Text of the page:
Even at school, before our twice-daily meditations, we had to do asanas, and then pranayama breathing, and then five minutes of taking our pulse to balance our doshas. Lunchtime was equally ritualistic. The lunch hall was filled with people who were in the midst of a popular Ayurvedic cleanse—panchakarma—which required them to get daily enemas, eat a strict and spare diet, and take lots of herbs along with spoonfuls of ghee, or clarified butter. They received hours-long oil massages at the Maharishi Ayurveda Clinic that had opened on the edge of campus, and soon it felt like every meditator had a slightly greasy sheen. The women wore soft pastel-colored turbans to hide their oil-soaked hair. Those turbans became a status symbol of sorts—these women were aggressively pursuing Enlightenment.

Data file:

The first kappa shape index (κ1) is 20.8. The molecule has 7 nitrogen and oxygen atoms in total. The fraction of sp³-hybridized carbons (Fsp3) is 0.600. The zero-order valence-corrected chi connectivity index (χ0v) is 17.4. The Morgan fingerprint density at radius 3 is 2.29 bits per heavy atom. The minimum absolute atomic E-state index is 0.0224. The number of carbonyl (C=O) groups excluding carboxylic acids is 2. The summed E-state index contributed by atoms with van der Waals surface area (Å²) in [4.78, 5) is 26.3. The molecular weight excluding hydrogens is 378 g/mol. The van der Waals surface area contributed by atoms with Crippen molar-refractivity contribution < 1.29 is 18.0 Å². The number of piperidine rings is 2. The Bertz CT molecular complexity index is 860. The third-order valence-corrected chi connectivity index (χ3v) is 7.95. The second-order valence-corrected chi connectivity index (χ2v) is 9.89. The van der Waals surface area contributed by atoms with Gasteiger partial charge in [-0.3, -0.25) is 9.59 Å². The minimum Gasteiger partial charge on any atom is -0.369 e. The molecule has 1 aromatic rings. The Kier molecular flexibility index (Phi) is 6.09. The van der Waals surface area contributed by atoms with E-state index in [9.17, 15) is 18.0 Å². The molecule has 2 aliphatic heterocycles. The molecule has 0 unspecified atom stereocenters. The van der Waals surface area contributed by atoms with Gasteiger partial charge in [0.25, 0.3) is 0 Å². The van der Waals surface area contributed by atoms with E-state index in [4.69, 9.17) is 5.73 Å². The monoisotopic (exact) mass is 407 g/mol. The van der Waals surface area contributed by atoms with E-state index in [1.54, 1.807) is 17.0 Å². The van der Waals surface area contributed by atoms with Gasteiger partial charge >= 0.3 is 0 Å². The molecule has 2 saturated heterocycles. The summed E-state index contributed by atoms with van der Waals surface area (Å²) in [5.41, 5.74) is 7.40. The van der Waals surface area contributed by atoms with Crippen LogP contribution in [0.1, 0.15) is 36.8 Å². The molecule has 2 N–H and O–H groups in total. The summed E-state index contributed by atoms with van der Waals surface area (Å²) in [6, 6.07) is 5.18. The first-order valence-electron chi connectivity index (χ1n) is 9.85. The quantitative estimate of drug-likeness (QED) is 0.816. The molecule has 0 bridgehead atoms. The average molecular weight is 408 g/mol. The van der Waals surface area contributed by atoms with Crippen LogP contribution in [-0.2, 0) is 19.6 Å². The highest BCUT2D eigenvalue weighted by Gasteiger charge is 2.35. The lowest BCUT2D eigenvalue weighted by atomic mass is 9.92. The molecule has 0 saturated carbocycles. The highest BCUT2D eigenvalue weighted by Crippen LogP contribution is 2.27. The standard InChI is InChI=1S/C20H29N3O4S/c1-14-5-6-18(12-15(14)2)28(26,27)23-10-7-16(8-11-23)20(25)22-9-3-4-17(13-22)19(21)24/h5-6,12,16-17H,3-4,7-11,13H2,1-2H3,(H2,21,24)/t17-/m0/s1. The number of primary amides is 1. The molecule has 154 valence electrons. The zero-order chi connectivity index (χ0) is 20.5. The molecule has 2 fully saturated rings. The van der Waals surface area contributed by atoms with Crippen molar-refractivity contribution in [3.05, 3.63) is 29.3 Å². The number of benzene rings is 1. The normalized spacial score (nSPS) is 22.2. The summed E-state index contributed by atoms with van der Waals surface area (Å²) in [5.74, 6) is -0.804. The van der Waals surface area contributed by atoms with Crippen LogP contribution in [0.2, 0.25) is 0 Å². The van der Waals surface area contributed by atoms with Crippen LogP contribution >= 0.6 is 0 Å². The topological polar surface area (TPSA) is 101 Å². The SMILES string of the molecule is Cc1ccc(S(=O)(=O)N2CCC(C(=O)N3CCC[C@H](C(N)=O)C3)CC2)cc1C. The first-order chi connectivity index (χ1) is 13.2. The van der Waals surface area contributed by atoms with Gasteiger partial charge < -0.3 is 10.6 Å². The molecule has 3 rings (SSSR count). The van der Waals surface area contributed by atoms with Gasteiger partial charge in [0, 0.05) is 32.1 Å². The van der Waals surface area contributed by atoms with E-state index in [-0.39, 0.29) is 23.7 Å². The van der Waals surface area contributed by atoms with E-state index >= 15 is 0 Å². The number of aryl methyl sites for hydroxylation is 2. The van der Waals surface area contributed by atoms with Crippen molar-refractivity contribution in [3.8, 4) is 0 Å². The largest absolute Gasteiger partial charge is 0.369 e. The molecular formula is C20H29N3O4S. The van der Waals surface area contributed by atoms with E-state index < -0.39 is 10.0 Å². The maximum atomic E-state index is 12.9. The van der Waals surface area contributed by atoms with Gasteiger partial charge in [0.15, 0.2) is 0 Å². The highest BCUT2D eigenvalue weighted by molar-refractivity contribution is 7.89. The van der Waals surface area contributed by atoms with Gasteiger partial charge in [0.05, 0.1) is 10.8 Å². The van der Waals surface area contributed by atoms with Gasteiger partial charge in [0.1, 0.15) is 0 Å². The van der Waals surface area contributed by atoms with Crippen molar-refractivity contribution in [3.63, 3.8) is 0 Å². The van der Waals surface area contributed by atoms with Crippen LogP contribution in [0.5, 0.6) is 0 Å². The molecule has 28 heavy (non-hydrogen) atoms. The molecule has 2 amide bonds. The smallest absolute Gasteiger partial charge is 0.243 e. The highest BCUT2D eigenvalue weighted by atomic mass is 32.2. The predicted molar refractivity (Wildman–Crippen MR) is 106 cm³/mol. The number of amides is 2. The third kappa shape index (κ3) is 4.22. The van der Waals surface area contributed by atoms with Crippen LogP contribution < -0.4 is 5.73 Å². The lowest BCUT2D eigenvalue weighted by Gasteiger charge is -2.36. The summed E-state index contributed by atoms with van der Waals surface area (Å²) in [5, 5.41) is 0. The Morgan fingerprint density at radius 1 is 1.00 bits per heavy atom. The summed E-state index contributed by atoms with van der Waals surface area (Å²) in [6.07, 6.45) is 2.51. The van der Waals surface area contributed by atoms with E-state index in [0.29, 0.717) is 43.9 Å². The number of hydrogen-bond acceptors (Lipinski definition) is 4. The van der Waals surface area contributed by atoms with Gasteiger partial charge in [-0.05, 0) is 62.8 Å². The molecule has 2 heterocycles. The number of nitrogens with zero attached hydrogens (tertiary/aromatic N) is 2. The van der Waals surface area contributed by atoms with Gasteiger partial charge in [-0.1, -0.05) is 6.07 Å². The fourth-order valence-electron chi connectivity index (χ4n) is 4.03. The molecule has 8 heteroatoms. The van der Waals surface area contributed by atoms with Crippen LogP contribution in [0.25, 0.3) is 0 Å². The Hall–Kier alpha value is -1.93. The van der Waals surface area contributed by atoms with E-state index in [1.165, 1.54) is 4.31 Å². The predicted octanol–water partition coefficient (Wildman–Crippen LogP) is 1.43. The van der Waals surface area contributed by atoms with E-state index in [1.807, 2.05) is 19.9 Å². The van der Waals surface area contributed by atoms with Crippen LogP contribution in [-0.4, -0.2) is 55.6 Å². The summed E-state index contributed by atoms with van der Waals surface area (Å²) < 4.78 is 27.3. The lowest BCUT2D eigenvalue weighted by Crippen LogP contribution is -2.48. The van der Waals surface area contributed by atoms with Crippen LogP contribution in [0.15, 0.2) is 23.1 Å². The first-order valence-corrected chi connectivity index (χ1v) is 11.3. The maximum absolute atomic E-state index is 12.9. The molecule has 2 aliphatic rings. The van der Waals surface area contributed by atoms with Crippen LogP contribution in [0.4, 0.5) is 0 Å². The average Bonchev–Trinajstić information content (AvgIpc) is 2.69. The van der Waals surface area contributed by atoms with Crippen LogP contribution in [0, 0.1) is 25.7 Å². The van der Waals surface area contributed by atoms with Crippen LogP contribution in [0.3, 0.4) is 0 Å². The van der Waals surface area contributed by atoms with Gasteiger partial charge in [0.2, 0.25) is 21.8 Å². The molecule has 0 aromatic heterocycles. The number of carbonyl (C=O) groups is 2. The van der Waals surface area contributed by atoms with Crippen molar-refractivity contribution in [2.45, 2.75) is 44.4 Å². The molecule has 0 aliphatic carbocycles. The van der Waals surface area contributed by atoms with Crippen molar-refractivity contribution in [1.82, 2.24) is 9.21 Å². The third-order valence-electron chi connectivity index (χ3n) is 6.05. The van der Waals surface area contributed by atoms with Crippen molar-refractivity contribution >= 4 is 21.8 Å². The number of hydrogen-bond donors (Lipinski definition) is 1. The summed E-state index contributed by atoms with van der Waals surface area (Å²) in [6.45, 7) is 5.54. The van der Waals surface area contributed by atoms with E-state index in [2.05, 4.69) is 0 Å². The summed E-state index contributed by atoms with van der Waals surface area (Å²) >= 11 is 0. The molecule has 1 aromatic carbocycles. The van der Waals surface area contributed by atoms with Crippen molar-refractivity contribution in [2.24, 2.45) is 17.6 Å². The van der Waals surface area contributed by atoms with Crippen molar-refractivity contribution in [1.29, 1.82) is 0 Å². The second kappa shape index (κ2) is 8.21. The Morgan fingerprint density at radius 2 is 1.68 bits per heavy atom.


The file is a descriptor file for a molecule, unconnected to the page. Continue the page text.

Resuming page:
After our two-hour Vedic lunch break, we’d read from the Rig Veda in history class. In the afternoon, we had thirty minutes allotted to listen to Maharishi Gandharva Veda, which Maharishi said would raise our IQs just by the sound of a CD of his trademarked sitar and tabla music. We started taking Gandharva Vedic music classes once a week. I plucked away halfheartedly at a sitar with an old Indian man who spoke almost no English and seemed vaguely contemptuous both of us and of rural Iowa. Sanskrit, first introduced during our SCI classes as a way to get closer to the Ved, would become a language requirement. In science, we’d learn about how Maharishi’s principles were clearly illustrated even in the process of photosynthesis—Life Is Found in Layers, Inner Depends on Outer.